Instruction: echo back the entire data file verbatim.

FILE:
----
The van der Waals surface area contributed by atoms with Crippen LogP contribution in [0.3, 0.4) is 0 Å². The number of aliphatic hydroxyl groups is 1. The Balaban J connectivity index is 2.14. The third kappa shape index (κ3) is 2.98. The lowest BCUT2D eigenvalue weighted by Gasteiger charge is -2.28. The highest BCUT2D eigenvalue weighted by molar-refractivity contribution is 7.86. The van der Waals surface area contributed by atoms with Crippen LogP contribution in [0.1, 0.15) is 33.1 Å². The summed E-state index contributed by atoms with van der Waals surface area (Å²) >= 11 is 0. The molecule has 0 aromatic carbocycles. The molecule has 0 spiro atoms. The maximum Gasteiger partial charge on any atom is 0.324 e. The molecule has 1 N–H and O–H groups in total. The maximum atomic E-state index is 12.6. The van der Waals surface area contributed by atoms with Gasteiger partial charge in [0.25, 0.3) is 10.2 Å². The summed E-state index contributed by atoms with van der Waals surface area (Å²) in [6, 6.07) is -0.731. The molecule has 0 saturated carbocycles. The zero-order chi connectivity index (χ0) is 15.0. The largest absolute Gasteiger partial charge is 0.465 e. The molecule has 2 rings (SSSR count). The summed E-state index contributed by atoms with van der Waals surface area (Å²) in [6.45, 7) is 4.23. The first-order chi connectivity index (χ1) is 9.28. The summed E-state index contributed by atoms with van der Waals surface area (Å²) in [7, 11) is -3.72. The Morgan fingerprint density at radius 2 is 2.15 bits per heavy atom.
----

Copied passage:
The van der Waals surface area contributed by atoms with Crippen LogP contribution in [0.3, 0.4) is 0 Å². The number of aliphatic hydroxyl groups is 1. The Balaban J connectivity index is 2.14. The third kappa shape index (κ3) is 2.98. The lowest BCUT2D eigenvalue weighted by Gasteiger charge is -2.28. The highest BCUT2D eigenvalue weighted by molar-refractivity contribution is 7.86. The van der Waals surface area contributed by atoms with Crippen LogP contribution in [0.1, 0.15) is 33.1 Å². The summed E-state index contributed by atoms with van der Waals surface area (Å²) >= 11 is 0. The molecule has 0 aromatic carbocycles. The molecule has 0 spiro atoms. The maximum Gasteiger partial charge on any atom is 0.324 e. The molecule has 1 N–H and O–H groups in total. The maximum atomic E-state index is 12.6. The van der Waals surface area contributed by atoms with Gasteiger partial charge in [0.25, 0.3) is 10.2 Å². The summed E-state index contributed by atoms with van der Waals surface area (Å²) in [6, 6.07) is -0.731. The molecule has 0 saturated carbocycles. The zero-order chi connectivity index (χ0) is 15.0. The largest absolute Gasteiger partial charge is 0.465 e. The molecule has 2 rings (SSSR count). The summed E-state index contributed by atoms with van der Waals surface area (Å²) in [6.45, 7) is 4.23. The first-order chi connectivity index (χ1) is 9.28. The summed E-state index contributed by atoms with van der Waals surface area (Å²) in [7, 11) is -3.72. The Morgan fingerprint density at radius 2 is 2.15 bits per heavy atom.